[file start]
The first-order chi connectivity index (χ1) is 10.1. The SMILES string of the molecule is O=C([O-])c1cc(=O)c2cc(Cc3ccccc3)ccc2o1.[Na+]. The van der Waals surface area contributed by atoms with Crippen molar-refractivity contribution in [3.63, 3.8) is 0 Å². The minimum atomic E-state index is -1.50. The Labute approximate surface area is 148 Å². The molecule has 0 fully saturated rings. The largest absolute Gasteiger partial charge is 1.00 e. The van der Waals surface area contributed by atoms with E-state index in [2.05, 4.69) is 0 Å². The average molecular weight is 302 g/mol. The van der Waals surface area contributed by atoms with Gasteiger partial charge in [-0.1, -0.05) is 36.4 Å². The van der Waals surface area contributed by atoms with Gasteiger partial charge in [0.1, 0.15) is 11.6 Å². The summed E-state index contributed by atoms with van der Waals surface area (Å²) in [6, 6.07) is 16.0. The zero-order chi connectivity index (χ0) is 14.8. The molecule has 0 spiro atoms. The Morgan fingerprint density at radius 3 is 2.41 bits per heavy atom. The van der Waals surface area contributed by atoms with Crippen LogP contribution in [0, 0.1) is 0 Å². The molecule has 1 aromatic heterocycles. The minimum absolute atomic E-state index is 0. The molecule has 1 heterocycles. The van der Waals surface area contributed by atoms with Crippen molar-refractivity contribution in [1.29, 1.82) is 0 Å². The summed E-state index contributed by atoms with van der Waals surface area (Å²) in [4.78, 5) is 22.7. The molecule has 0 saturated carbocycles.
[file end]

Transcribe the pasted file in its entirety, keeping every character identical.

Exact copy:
The first-order chi connectivity index (χ1) is 10.1. The SMILES string of the molecule is O=C([O-])c1cc(=O)c2cc(Cc3ccccc3)ccc2o1.[Na+]. The van der Waals surface area contributed by atoms with Crippen molar-refractivity contribution in [3.63, 3.8) is 0 Å². The minimum atomic E-state index is -1.50. The Labute approximate surface area is 148 Å². The molecule has 0 fully saturated rings. The largest absolute Gasteiger partial charge is 1.00 e. The van der Waals surface area contributed by atoms with E-state index in [2.05, 4.69) is 0 Å². The average molecular weight is 302 g/mol. The van der Waals surface area contributed by atoms with Gasteiger partial charge in [-0.1, -0.05) is 36.4 Å². The van der Waals surface area contributed by atoms with Gasteiger partial charge in [0.1, 0.15) is 11.6 Å². The summed E-state index contributed by atoms with van der Waals surface area (Å²) in [6, 6.07) is 16.0. The zero-order chi connectivity index (χ0) is 14.8. The molecule has 0 spiro atoms. The Morgan fingerprint density at radius 3 is 2.41 bits per heavy atom. The van der Waals surface area contributed by atoms with Crippen LogP contribution in [0, 0.1) is 0 Å². The molecule has 1 aromatic heterocycles. The minimum absolute atomic E-state index is 0. The molecule has 1 heterocycles. The van der Waals surface area contributed by atoms with Crippen molar-refractivity contribution in [1.29, 1.82) is 0 Å². The summed E-state index contributed by atoms with van der Waals surface area (Å²) in [4.78, 5) is 22.7. The molecule has 0 saturated carbocycles.